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I've shot my 5" 1911 at 100 yds one time. I'd like to do it some more but there's only two ranges around here with 100 yd lanes and neither one allow pistol shooting. The one is indoors (and underground) and you're kind of shooting through a tunnel so I understand that but the other is outside. The sign says no pistols but we were sighting in some rifles and at the end of the session we just did it on a lark. I believe it's a good idea for anyone who carries to know how their pistol acts at longer ranges. We were shooting at a full size B-27 target and as I recall I held my sights about the neck area. I only shot one magazine (9 rounds) as it was getting dark. They were Winchester Ranger Ts which is one of the rounds I usually carry. I put every round into the 'body' of the target which was a pleasant surprise to say the least as my front blade pretty much obliterated the target at that range. Next time I'm there I'm going to try it again. It's an eye-opener and a good experience.
 

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I used to take tree rats out to 30 yards on ocassion with my Herters 22 LR SA revolver, but usually tried to keep the range under 25 yards. That was about 40 years ago though, now I would have trouble even seeing one at over 50 yards! LOL!!!

I always tried to take them with a head shot whether using the Ithica M49 or the Herters. I am not saying I was always able to do it though!!!!

Shooting rats at the local dump with the deputy sheriff and the PD's Chief of Detectives using revolvers made for great practice though. Today they would hang you out to dry for doing that in most areas.
 

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I have a swinging target with 8" and 4" disks set up at 100 yards in the pasture that has provided hours and hours of entertainment. Have hit the 8" 9/10 several times with my Buckmark and 5/6 with my .44 Spl. But never a full cyl or mag that I can remember.

The 4" is a little harder to hit with open sights on a regular basis, but tin cans and clay pigeons beware!
 

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If you know your weapon and its sights for a given load, long-range shooting with a pistol is not difficult. I've shot my .44 mag Ruger Super Blackhawk at ranges out to 500 meters with little difficulty and hit what I was aiming at better than 60% of the time. I used Keith 240 gr semi-wadcutters designed by him (Elmer Keith, that is) for the .44 pistols cast with wheel-weight lead and loaded ahead of 20 gr of H-110. I've taken jack rabbits regularly out at ranges from 50 to 200 yards. Longer ranges require you recline in the so-called "Creedmoor" position. Whatever. My brother-in-law said I was full of big talk until we went to range one day with his new Red Hawk. It was obvious he was having serious problems with recoil management and flinching. He was definitely having a bad day. He was pissed and complained about how inaccurate the pistol was, so I asked if I could shoot it. He said "sure, why not. Maybe you can do better." So I load 5 rounds, made sure it was on target, loaded 5 more and asked him to choose a white rock at 150-160 yards. He did and I pounded it to pebbles holding up about 1/4 of the front sight. I handed the gun back to him and told him there was nothing wrong with the gun. He never called me a liar ever again. The point is you don't need fancy guns, fancy equipment or fancy loads. What you do need is one load in a good, solid, reliable pistol that you shoot every few days so that you know where the gun will shoot at any range. No tricks. No yarns. No B.S.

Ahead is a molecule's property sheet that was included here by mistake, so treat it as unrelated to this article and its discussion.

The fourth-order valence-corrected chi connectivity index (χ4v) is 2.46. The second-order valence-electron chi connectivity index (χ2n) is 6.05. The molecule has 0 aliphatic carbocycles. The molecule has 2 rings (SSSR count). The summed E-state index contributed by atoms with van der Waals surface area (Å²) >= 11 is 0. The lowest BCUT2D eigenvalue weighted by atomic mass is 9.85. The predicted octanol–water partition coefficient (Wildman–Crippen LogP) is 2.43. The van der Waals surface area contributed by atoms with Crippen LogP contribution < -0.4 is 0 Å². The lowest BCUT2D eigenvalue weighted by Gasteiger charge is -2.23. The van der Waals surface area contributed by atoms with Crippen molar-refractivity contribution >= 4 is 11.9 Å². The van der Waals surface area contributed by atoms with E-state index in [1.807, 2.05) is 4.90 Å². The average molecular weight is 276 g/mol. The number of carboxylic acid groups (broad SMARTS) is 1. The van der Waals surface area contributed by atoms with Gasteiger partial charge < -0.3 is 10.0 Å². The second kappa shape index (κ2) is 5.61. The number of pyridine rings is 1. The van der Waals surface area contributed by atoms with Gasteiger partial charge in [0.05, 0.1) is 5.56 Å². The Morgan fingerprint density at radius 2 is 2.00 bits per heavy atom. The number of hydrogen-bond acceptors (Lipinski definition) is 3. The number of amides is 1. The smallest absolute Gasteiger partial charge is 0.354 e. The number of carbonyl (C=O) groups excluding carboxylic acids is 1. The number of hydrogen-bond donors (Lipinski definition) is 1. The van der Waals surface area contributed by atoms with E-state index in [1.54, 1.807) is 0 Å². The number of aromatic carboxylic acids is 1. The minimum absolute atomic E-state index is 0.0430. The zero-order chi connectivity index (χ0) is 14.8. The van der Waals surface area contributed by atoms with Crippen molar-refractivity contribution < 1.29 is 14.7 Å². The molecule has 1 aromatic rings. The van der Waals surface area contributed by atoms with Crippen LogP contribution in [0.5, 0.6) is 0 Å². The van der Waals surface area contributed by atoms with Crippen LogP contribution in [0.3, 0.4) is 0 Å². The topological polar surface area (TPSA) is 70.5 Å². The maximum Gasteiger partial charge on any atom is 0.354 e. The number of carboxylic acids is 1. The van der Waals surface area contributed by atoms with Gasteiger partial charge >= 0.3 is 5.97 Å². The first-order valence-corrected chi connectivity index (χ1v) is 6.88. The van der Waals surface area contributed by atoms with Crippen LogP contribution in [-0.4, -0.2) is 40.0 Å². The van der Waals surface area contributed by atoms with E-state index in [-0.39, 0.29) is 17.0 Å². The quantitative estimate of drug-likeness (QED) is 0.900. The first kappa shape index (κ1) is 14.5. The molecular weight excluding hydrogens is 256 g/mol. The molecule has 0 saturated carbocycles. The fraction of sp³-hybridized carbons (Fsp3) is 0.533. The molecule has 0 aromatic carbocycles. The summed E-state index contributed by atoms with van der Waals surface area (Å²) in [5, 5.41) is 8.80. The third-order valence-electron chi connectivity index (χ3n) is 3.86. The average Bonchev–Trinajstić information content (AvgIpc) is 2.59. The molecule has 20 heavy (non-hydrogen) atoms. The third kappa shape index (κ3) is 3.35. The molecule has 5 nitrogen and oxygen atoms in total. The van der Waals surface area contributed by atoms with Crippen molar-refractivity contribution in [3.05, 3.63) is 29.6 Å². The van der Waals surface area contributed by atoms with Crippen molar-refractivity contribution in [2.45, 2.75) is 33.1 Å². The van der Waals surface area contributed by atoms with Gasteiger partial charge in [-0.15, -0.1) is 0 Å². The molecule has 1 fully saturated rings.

Find a copy Sixguns by Elmer Keith and learn from the master.
 
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Quiks...Check you local libraries and see if they have it. I bought my 2001 Blue Book for $2 when they got the new one. We buy books regularly, usually at the yearly "spring cleaning" for $1 or $2. Magazines for 50 cents or less. And it's a Donation to the library if you want a receipt.
We generally donate them back after we read them. Not my Blue Book, though.
P.S. I almost forgot. They have a Book Store where they sell used books all year round. But prices are generally $5 and up. (except kids books)